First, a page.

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Summary:

Web security startup CloudFlare has raised $20 million in a series B funding round. The San Francisco-based company, which has seen impressive growth since its September 2010 launch, makes a cloud-based software program that purportedly helps protect websites while also making them faster.

cloudflare feature

Web security startup CloudFlare has raised $20 million in a series B funding round led by New Enterprise Associates. The San Francisco-based company plans to use the money to build out its infrastructure and hire more employees.

CloudFlare makes a cloud-based software program that purportedly helps protect websites from security violations such as malware and denial of service attacks. CloudFlare says its product, which can be installed on any website through a simple change in its domain’s DNS settings, also helps websites load faster, since abusive bots and crawlers waste bandwidth and server resources.

$20 million is definitely a lot of money — but effective security tools have the potential to be hugely lucrative in the months and years ahead. As more people come online, website security will almost certainly become an increasingly important issue. With fresh money in its coffers, CloudFlare says it is now poised to rise to the growing challenge of keeping the web safe. “CloudFlare now has the team, technology, investors and resources to realize our vision of powering a faster, safer Internet,” said CloudFlare CEO Matthew Prince said in a statement released Tuesday.

CloudFlare’s service is available in a free version and a “pro” version with more controls that costs $20 per month. An enterprise version with additional features is on the way, according to the company’s website. CloudFlare, which evolved out of the free open source spam protection network Project Honey Pot, currently runs its platform across 12 different data centers located worldwide.

CloudFlare has seen a lot of growth since its September 2010 launch. The service now powers more than 7 billion page views per month, and the company claims that more than 10 percent of Internet users worldwide have passed through a CloudFlare site in the last month. Even the now-defunct web hacker group LulzSec said it was a fan of the CloudFlare service — and Tweeted the company’s founder asking for a free premium account. CloudFlare does not break down how many of its users are paying customers.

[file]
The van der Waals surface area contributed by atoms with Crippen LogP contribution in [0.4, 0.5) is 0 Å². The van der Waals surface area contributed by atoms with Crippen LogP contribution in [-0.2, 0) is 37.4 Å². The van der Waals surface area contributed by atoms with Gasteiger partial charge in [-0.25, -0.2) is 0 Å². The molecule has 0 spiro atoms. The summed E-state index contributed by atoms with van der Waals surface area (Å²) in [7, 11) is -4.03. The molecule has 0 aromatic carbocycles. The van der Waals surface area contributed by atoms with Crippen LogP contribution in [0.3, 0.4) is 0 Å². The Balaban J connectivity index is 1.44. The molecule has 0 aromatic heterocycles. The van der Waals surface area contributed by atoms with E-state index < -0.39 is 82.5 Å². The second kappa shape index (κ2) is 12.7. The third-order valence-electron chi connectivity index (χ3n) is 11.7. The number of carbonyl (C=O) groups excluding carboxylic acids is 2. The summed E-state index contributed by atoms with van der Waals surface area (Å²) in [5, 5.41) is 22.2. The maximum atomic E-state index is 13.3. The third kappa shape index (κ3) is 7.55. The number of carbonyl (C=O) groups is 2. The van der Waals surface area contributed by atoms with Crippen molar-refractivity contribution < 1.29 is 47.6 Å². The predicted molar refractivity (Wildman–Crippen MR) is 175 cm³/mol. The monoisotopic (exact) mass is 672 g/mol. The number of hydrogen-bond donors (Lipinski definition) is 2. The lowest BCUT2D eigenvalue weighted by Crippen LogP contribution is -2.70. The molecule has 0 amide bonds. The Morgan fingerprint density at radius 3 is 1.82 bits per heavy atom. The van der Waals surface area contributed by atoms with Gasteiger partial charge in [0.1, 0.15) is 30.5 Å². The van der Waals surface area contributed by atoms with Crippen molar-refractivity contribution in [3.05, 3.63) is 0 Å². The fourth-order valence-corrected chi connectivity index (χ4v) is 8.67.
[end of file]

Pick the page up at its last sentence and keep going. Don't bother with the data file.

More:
Pelion Venture Partners and Venrock Associates, who previously led CloudFlare’s $2 million series A venture capital raise, also participated in the company’s latest funding round.

  1. I installed CF, then the next day went to look at my site, and I MYSELF got told I was a potential risk and had to fill in the captcha. So, I’m a risk to my own site? I think it is for sure stopping a certain amount of legitimate traffic. My traffic has dropped a lot (and earnings), and also my rankings have dropped too. But maybe that was a coincidence. Is CF bad for SEO? I thought Google liked fast sites.

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  2. I installed CF, then the next day went to look at my site, and I MYSELF got told I was a potential risk and had to fill in the captcha. So, I’m a risk to my own site? I think it is for sure stopping a certain amount of legitimate traffic. My traffic has dropped a lot (and earnings), and also my rankings have dropped too. But maybe that was a coincidence. Is CF bad for SEO? I thought Google liked fast sites.
    http://www.queentorrent.com

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